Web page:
The Atlanta Symphony Orchestra concerts this week are an under-the-radar hit. A quick gander at the program suggested a dinner of nothing but sweet potatoes: one long and overperformed concerto, one long and underperformed symphony, two solid hours of Tchaikovsky.
But conductor Vasily Petrenko, a boyish-faced Russian in his early 30s, is the real thing: a comprehensive interpreter with a stick technique that gets the orchestra to play as a tight, disciplined unit. He brought what’s become his calling card: Tchaikovsky’s “Manfred” Symphony, for which he won Gramophone magazine’s Best Orchestral Recording award with Liverpool’s Royal Philharmonic (on the Naxos label). It was his ASO debut.
Whereas Tchaikovsky’s late, numbered symphonies — his Nos. 4, 5 and 6 — are played by the ASO every season, sometimes all three in a season, “Manfred” was last heard in Symphony Hall in 1995. It’s really a narrative tone poem, based on Byron, stretched to fit the frame of a 50-minute, four-movement symphony. And although it was composed between Nos. 4 and 5, at the height of the composer’s creativity, it lacks the brilliant tunes and wrenching emotional surges that keep those numbered symphonies at the core of the literature.
At least that’s been the rap on “Manfred.” Petrenko sees the thing as a masterpiece, and he had us believing it, too. He offered his own logic to the score, which might be called dry-eyed Romanticism: not especially plush or sentimental but concentrated and detailed. In the second movement, a 10-minute gem that could almost stand on its own, he judged the scurrying fairy bits and tender, flowing melody beautifully, and gave the whole thing a compelling shape, with the tick-tock of the clock at the end. More than most mature Tchaikovsky works, the “Manfred” is performer-dependent to bring out its potential, which the ASO realized.
In the concert’s opening half, Petrenko and the orchestra had fine rapport with Irish pianist Barry Douglas for Tchaikovsky’s Piano Concerto No. 1, although much of the playing was fast, loud and muscular — in a word, conventional. Douglas won Moscow’s Tchaikovsky International Competition in 1986 and was among the last to gain a substantial career based on the gold-standard associations of his gold medal. (Van Cliburn, who won the first Tchaikovsky competition in 1958, became a symbol of Cold War tensions and the possibility of cultural rapprochement through the arts. It was a good thing: his celebrity was as much political and cultural as musical.) Today the proliferation of competitions, and the machine-tooled musicianship of too many of these winners, has greatly devalued the whole competition-to-fame scheme.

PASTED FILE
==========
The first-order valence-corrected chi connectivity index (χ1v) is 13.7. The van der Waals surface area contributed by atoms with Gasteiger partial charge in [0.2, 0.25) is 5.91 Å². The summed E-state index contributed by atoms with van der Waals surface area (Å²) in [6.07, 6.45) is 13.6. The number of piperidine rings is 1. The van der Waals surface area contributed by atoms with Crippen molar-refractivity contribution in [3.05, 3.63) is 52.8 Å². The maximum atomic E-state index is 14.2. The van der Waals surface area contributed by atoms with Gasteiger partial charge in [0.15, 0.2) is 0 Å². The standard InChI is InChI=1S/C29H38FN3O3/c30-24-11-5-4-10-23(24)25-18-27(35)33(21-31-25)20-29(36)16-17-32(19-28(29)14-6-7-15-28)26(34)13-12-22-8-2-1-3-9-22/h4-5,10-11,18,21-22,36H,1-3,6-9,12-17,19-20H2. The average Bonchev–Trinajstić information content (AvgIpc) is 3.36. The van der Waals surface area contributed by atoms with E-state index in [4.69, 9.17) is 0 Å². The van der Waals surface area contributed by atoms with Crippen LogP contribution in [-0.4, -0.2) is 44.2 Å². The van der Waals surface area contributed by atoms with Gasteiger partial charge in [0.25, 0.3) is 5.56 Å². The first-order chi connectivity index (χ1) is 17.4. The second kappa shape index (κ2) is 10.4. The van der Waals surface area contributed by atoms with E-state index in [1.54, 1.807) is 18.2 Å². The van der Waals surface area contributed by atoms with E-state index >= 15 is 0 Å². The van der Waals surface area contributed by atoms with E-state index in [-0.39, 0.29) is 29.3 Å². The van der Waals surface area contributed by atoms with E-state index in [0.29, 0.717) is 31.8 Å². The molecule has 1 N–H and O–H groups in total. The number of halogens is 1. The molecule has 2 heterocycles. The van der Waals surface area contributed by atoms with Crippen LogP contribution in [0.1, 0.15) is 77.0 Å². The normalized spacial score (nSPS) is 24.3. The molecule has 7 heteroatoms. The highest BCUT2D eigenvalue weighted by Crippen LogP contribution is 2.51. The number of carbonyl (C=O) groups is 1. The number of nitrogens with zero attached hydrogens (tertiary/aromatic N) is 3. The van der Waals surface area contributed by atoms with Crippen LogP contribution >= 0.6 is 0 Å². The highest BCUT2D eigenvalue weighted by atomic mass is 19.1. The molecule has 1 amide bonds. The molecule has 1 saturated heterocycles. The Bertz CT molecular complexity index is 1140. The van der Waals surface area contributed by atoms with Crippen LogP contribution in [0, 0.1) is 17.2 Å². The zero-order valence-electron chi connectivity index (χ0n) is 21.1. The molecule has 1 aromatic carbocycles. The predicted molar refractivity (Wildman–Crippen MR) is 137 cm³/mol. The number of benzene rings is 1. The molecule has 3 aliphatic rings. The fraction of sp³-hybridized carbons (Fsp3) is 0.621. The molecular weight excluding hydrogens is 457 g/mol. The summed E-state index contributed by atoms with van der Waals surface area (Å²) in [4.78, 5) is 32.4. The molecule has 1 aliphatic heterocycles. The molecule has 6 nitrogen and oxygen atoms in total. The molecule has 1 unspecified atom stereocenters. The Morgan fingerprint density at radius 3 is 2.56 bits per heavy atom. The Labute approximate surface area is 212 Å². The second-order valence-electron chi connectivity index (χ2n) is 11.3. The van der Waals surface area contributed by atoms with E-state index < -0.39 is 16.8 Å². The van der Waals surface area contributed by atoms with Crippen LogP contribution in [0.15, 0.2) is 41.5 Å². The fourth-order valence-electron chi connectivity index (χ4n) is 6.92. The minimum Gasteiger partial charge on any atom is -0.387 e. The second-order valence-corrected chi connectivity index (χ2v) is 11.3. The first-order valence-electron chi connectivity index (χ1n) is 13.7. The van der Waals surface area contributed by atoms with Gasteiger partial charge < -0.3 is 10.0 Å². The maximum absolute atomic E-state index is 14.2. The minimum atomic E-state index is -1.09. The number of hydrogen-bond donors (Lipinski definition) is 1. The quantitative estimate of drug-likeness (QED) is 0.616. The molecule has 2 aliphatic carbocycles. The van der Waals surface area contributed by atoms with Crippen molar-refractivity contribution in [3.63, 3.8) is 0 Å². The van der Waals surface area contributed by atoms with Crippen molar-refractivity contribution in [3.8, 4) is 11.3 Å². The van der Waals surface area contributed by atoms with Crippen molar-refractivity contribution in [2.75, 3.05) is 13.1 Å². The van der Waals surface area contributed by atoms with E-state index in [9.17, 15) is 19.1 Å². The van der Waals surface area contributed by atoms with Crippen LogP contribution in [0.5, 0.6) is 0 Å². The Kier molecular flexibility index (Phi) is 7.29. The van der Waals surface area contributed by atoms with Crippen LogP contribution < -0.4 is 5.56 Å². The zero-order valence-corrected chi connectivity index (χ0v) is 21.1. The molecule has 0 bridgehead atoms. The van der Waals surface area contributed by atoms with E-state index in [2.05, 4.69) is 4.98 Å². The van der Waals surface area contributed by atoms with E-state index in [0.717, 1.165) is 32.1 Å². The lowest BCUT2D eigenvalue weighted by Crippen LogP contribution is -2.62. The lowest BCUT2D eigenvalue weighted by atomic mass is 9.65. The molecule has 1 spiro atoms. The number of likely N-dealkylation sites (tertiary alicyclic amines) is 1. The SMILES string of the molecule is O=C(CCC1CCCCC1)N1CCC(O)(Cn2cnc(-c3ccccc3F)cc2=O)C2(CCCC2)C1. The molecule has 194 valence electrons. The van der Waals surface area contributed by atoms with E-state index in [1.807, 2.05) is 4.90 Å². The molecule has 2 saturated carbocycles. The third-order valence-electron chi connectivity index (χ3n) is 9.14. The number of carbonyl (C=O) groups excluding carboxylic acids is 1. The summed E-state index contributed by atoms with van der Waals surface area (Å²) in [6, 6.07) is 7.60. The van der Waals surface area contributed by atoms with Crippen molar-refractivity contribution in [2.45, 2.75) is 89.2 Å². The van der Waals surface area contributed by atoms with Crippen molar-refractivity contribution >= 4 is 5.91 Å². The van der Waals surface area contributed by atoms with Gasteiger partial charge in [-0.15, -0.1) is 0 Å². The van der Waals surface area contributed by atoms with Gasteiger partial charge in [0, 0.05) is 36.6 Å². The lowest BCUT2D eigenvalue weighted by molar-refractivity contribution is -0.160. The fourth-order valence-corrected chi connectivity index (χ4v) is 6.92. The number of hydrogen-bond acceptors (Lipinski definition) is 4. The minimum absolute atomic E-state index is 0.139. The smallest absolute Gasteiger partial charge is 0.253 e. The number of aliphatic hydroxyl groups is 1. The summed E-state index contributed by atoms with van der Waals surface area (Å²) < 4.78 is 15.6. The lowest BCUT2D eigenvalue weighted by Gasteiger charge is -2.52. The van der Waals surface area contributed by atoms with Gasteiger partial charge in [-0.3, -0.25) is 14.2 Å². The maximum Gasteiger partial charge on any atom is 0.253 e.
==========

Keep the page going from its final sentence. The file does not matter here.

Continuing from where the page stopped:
Perhaps to squeeze the most juice from the Tchaikovsky concerto, Douglas played the ASO’s New York Steinway, an instrument that’s not heard as often in Symphony Hall as the orchestra’s other concert-quality instrument, a Hamburg Steinway. At intermission, a pianophile in the audience astutely summarized the situation: “You have to bang the shit out of that New York Steinway to get any sound, but at least it’s got a good heavy bass. The Hamburg is more lyrical, but you’d never hear it over the orchestra in this concerto.”
Douglas played said concerto with impressive authority and grandeur. He seemed to know all its secrets. This had a downside: he wasn’t making the old chestnut sound fresh. Perhaps to be expected, no one in the entire audience clapped after the bravura first movement, in strict conformity to the No Applause Rule. (We might expect the whole thing to brighten up for performances tonight and Saturday.) But go for Petrenko’s “Manfred,” a revelatory experience.